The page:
Global Cyber Executive Briefing
Lessons from the frontline
In a world increasingly driven by digital technologies and information, cyber-threat management is more than just a strategic imperative. It’s a fundamental part of doing business. Yet for many C-suite executives and board members, the concept of cybersecurity remains vague and complex. Although it might be on your strategic agenda, what does it really mean? And what can your organization do to shore up its defenses and protect itself from cyber-threats? A common myth is that cyber-attacks only happen to certain types of organizations, such as high-profile technology businesses. However, the cold, hard truth is that every organization has valuable data to lose. In fact, the attacks that happen most frequently are completely indiscriminate – using scripted, automated tools that identify and exploit whatever weaknesses they happen to find.
Lessons from the front lines
|Incident classification pattern||Percentage|
|Point of Sale System Intrusions||14%|
|Web App Attacks||35%|
|Denial of Service Attacks||<1%|
Table 1: Frequency of incident classification patterns from 1367 breaches during 2013. Source: Verizon 2014 Data Breach Investigations Report1
Cyber-attacks can be extremely harmful. Tangible costs range from stolen funds and damaged systems to regulatory fines, legal damages, and financial compensation for injured parties. However, what might hurt even more are the intangible costs -- such as loss of competitive advantage due to stolen intellectual property, loss of customer or business partner trust, loss of integrity due to compromised digital assets, and overall damage to an organization’s reputation and brand -- all of which can send an organization’s share price plummeting, and in extreme cases can even drive a company out of business.
Being resilient to cyber-risks starts with awareness at the board and C-suite level; a recognition that at some point your organization will be attacked. You need to understand the biggest threats, and which assets are at greatest risk -- the assets at the heart of your organization’s mission.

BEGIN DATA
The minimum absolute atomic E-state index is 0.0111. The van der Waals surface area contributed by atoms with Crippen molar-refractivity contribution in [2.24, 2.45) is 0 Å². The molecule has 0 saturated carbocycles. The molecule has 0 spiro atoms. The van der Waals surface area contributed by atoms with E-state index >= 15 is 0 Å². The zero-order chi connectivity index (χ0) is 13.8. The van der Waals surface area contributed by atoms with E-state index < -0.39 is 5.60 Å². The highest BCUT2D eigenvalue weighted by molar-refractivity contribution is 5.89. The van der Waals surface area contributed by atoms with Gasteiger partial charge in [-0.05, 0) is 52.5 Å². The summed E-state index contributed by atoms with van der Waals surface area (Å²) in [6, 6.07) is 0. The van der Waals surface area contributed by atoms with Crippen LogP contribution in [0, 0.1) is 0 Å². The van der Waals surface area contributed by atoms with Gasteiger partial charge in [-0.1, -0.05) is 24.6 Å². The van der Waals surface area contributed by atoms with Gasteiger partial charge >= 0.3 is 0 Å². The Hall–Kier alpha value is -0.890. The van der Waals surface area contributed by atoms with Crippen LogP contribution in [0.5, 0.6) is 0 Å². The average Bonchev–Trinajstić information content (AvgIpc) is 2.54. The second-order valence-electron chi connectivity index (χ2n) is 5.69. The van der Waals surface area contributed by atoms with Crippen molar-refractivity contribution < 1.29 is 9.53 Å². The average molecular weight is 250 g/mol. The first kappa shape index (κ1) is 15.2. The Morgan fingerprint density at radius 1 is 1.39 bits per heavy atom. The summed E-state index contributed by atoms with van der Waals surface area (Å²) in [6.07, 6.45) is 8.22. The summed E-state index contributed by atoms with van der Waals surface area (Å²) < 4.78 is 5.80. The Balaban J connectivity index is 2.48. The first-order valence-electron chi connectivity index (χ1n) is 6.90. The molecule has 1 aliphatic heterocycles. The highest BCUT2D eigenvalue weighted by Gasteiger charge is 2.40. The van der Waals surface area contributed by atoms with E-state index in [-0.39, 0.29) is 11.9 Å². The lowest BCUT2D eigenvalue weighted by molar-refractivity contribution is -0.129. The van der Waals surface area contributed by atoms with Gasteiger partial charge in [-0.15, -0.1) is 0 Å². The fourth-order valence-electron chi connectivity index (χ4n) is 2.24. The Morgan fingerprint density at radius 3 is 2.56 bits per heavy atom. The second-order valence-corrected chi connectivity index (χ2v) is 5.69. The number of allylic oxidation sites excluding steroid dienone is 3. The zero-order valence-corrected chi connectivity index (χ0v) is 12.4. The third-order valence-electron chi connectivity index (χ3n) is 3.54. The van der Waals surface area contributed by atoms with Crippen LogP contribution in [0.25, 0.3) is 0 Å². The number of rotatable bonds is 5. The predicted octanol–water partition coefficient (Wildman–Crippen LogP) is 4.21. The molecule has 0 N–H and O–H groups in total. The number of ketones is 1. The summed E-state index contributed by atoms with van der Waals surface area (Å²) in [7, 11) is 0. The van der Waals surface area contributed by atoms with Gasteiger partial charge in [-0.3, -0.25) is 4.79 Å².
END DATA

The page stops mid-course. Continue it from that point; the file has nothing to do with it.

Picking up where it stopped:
Who could potentially target your organization, and for what reasons? Which assets are attackers likely to view as most valuable? What are the possible scenarios for attack (see Table 1), and what is the potential impact to your business?
Questions such as these can help determine how advanced and persistent the cyber-threats to your business are likely to be. This insight allows you, as a C-suite executive or board member, to determine your organization’s risk appetite and provide guidance that helps internal and external security professionals reduce your risk exposure to an acceptable level through a well-balanced cyber-defense. Although it isn’t possible for any organization to be 100 percent secure, it is entirely possible to use a mix of processes for prevention, detection, and response to keep cyber-risk below a level set by the board and enable an organization to operate with less disruption.
To be effective and well balanced, a cyber-defense must have three key characteristics: secure, vigilant, and resilient.
Secure: Being secure means focusing protection around the risk-sensitive assets at the heart of your organization’s mission — the ones that both you and your adversaries are likely to agree are the most valuable.
Vigilant: Being vigilant means establishing threat awareness throughout the organization, and developing the capacity to detect patterns of behavior that may indicate, or even predict, compromise of critical assets.
Resilient: Being resilient means having the capacity to rapidly contain the damage, and mobilize the diverse resources needed to minimize impact — including direct costs and business disruption, as well as reputation and brand damage.
This executive briefing is a starting point for organizations to understand their most important cyber-threats. It highlights the top threats for seven key industry sectors -- retail, manufacturing, e-commerce & online payments, online media, high technology, telecommunications, and insurance – and offers real-world stories and practical insights to help your organization begin to assess its threat profile and stay a step ahead of cyber-criminals.
By highlighting real-life cases, we hope to make clear that being hacked is nothing to be ashamed of. Breaches occur at all organizations – not because they are badly managed, but because hackers and cyber-criminals are getting smarter every day. By sharing information about breaches we can learn how to better protect ourselves – an imperative being promoted by the Partnering for Cyber-Resilience2 initiative of the World Economic Forum.
The stories clearly show that breaches are inevitable: your organization will be hacked someday. They also show that we all depend on each other for a resilient cyber-space. For example, online media can be used to spread malware; vulnerabilities in the high-tech sector affect other industries that use digital technology; and disruption in online payments impact e-commerce. By sharing and understanding these cases and taking responsibility at the C-suite and board level, we can all work together towards a safer cyber-space.